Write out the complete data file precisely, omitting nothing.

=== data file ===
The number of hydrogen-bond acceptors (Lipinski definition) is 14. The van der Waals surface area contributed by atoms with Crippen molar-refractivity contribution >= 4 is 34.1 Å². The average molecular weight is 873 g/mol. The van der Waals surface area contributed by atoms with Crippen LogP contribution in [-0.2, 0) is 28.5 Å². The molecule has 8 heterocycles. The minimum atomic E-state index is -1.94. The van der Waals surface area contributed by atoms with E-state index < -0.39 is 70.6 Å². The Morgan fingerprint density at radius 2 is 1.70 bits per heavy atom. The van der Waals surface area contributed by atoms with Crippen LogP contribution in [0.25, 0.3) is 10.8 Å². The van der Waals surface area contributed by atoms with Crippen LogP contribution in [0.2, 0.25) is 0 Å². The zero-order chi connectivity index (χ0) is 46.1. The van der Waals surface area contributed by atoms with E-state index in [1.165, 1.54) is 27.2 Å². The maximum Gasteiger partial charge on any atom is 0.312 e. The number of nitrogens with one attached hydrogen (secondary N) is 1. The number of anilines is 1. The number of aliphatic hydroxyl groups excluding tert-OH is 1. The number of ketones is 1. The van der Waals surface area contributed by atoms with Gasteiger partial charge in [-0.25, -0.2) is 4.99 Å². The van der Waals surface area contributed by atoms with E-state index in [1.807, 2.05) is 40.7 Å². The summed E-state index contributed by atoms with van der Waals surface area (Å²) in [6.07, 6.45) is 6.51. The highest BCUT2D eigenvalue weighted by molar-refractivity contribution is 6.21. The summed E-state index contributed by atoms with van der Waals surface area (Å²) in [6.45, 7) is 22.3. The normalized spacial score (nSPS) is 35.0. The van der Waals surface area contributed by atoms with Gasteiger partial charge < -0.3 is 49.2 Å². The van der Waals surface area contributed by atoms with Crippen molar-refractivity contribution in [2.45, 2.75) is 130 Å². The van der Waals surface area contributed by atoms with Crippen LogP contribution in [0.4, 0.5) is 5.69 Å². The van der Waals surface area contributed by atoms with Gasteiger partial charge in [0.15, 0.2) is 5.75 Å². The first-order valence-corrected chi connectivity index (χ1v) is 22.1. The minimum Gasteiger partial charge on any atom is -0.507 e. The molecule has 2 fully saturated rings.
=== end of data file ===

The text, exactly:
The number of hydrogen-bond acceptors (Lipinski definition) is 14. The van der Waals surface area contributed by atoms with Crippen molar-refractivity contribution >= 4 is 34.1 Å². The average molecular weight is 873 g/mol. The van der Waals surface area contributed by atoms with Crippen LogP contribution in [-0.2, 0) is 28.5 Å². The molecule has 8 heterocycles. The minimum atomic E-state index is -1.94. The van der Waals surface area contributed by atoms with E-state index < -0.39 is 70.6 Å². The Morgan fingerprint density at radius 2 is 1.70 bits per heavy atom. The van der Waals surface area contributed by atoms with Crippen LogP contribution in [0.25, 0.3) is 10.8 Å². The van der Waals surface area contributed by atoms with Crippen LogP contribution in [0.2, 0.25) is 0 Å². The zero-order chi connectivity index (χ0) is 46.1. The van der Waals surface area contributed by atoms with E-state index in [1.165, 1.54) is 27.2 Å². The maximum Gasteiger partial charge on any atom is 0.312 e. The number of nitrogens with one attached hydrogen (secondary N) is 1. The number of anilines is 1. The number of aliphatic hydroxyl groups excluding tert-OH is 1. The number of ketones is 1. The van der Waals surface area contributed by atoms with Gasteiger partial charge in [-0.25, -0.2) is 4.99 Å². The van der Waals surface area contributed by atoms with E-state index in [1.807, 2.05) is 40.7 Å². The summed E-state index contributed by atoms with van der Waals surface area (Å²) in [6.07, 6.45) is 6.51. The highest BCUT2D eigenvalue weighted by molar-refractivity contribution is 6.21. The summed E-state index contributed by atoms with van der Waals surface area (Å²) in [6.45, 7) is 22.3. The normalized spacial score (nSPS) is 35.0. The van der Waals surface area contributed by atoms with Gasteiger partial charge < -0.3 is 49.2 Å². The van der Waals surface area contributed by atoms with Crippen molar-refractivity contribution in [2.45, 2.75) is 130 Å². The van der Waals surface area contributed by atoms with Crippen LogP contribution in [0.4, 0.5) is 5.69 Å². The van der Waals surface area contributed by atoms with Gasteiger partial charge in [0.15, 0.2) is 5.75 Å². The first-order valence-corrected chi connectivity index (χ1v) is 22.1. The minimum Gasteiger partial charge on any atom is -0.507 e. The molecule has 2 fully saturated rings.